Author: Fred Tonelli
Another recent decision out of Alberta, Thompson v AltaLink Management Ltd, sheds further light on the thinking of Canadian courts and tribunals regarding virtual litigation, going forward.
In this dispute, one party argued that proceedings should occur in-person, rather than virtually. Making an appeal to “common sense,” he noted that (as of August 2021) there were no Covid-related restrictions in Alberta and that one couldn’t predict whether renewed restrictions would be imposed in the future. He also noted the advantages of observing witnesses and decision-makers and their natural reactions first hand.
The other party did not challenge this position, per se, but noted that the participants in the proceeding (including administrative staff) might not yet be comfortable “returning to normal,” risking exposure to infection during the ongoing pandemic.
It was ultimately decided that one party and his counsel would participate from a hotel close to his location in rural Alberta, while all other participants and staff would participate virtually. The degree to which in-person participation was allowed in this case was mainly a technological consideration, however, the overall reasoning in this decision involved a balancing of considerations of fairness of proceedings (favouring in-person) and safety of participants (favouring virtual). The latter consideration was deemed to be of greater significance, in light of Covid.
It remains to be seen when exactly the courts will go back to full in-person litigation, or whether elements of virtual or hybrid proceedings are here to stay. The pertinent question right now is under what circumstances would a party be compelled to attend in person, if they would prefer to remain virtual. Until the pandemic is over, this will likely remain an open question.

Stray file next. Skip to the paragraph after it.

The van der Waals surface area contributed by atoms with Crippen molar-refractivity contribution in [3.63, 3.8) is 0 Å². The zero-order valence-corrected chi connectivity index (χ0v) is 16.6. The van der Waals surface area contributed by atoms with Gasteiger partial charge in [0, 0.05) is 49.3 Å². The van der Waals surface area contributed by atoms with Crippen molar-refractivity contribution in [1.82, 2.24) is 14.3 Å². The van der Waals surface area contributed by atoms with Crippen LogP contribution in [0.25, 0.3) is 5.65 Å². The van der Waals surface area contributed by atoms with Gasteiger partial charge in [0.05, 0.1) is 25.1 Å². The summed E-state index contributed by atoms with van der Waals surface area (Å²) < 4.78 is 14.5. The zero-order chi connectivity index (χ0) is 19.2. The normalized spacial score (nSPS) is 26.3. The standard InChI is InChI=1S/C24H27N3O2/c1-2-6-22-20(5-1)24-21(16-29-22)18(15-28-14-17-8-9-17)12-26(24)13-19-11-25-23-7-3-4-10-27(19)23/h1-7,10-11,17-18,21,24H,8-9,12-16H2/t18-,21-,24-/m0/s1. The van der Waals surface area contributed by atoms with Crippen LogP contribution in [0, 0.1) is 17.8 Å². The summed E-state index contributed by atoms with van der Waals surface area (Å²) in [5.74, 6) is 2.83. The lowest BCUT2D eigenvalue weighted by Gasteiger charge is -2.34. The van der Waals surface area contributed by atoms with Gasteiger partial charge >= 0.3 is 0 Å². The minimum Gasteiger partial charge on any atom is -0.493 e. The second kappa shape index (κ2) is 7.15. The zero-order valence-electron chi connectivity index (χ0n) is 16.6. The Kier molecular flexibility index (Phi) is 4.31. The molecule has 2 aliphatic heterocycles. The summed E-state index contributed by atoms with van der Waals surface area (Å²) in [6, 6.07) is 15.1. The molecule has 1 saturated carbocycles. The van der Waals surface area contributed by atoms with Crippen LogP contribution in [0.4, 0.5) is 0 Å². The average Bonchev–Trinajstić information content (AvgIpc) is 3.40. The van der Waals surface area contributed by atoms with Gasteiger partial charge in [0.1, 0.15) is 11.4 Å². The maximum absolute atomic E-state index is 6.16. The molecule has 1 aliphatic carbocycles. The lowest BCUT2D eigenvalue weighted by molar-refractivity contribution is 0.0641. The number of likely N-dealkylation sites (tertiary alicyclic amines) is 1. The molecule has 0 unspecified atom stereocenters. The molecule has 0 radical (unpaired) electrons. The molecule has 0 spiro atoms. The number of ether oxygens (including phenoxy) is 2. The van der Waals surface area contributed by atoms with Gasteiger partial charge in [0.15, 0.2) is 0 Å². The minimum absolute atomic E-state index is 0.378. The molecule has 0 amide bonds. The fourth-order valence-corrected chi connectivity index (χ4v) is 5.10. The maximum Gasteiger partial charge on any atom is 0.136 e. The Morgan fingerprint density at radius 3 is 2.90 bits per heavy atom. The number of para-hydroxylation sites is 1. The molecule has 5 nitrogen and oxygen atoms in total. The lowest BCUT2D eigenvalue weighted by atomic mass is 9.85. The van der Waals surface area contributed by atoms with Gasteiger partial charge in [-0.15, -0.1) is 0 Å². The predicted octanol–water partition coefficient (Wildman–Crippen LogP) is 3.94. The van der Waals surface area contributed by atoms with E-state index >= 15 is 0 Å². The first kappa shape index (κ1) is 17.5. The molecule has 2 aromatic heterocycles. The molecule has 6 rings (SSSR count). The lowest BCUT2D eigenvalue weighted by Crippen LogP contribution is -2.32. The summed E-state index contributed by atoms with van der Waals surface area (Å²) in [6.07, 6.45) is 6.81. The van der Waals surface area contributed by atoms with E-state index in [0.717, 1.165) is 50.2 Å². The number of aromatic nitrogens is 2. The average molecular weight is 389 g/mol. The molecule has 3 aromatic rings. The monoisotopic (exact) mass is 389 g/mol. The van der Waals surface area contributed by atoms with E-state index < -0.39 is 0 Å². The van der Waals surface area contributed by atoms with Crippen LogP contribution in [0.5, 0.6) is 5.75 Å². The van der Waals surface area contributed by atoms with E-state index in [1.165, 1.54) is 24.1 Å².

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A rare but important rule of the common law which sometimes arises in the context of estate litigation is the so-called “slayer rule,” on which we have previously written.
The slayer rule follows from the principle of ex turpi causa – that one cannot profit from their own crime – in that a beneficiary who is found guilty to have murdered the giftor/testator of their particular benefit consequently loses their benefit.
For example, if a daughter was found to have murdered her mother, rather than accelerating her inheritance, she would lose whatever benefit she was entitled to receive under her mother’s will.
The most recent appearance of the slayer rule in Ontario estates law occurred in a March 2021 decision, The Bank of Nova Scotia Trust Company v Rogers, in which a son was convicted of murdering his parents and was subsequently sentenced to two life sentences without the possibility of parole for 20 years.
The parents had mirror wills providing first for each other, and then for their son, as an alternative beneficiary. If their son were to predecease them (or otherwise lose his entitlement – as was the case), then the next alternative beneficiary was to be the son’s “issue then living in equal shares per stirpes.”